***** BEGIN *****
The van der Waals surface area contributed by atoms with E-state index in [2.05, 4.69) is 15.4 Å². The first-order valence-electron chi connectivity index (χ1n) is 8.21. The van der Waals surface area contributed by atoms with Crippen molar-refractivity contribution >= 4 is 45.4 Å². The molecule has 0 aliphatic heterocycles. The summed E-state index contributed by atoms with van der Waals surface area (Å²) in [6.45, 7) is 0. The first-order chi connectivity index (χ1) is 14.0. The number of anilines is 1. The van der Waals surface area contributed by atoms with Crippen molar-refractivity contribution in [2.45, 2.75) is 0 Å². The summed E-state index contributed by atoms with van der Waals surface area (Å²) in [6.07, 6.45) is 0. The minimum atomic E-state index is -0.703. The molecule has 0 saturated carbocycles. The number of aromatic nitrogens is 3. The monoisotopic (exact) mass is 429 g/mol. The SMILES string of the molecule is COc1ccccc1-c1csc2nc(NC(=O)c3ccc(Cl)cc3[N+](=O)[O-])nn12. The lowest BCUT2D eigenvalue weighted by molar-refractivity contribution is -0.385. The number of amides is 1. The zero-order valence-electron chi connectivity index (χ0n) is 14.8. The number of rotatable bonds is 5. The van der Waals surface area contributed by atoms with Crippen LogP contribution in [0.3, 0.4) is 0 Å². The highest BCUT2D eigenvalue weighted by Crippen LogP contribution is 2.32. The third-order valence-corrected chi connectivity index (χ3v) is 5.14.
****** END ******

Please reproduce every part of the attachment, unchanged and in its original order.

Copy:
The van der Waals surface area contributed by atoms with E-state index in [2.05, 4.69) is 15.4 Å². The first-order valence-electron chi connectivity index (χ1n) is 8.21. The van der Waals surface area contributed by atoms with Crippen molar-refractivity contribution >= 4 is 45.4 Å². The molecule has 0 aliphatic heterocycles. The summed E-state index contributed by atoms with van der Waals surface area (Å²) in [6.45, 7) is 0. The first-order chi connectivity index (χ1) is 14.0. The number of anilines is 1. The van der Waals surface area contributed by atoms with Crippen molar-refractivity contribution in [2.45, 2.75) is 0 Å². The summed E-state index contributed by atoms with van der Waals surface area (Å²) in [6.07, 6.45) is 0. The minimum atomic E-state index is -0.703. The molecule has 0 saturated carbocycles. The number of aromatic nitrogens is 3. The monoisotopic (exact) mass is 429 g/mol. The SMILES string of the molecule is COc1ccccc1-c1csc2nc(NC(=O)c3ccc(Cl)cc3[N+](=O)[O-])nn12. The lowest BCUT2D eigenvalue weighted by molar-refractivity contribution is -0.385. The number of amides is 1. The zero-order valence-electron chi connectivity index (χ0n) is 14.8. The number of rotatable bonds is 5. The van der Waals surface area contributed by atoms with Crippen LogP contribution in [0.3, 0.4) is 0 Å². The highest BCUT2D eigenvalue weighted by Crippen LogP contribution is 2.32. The third-order valence-corrected chi connectivity index (χ3v) is 5.14.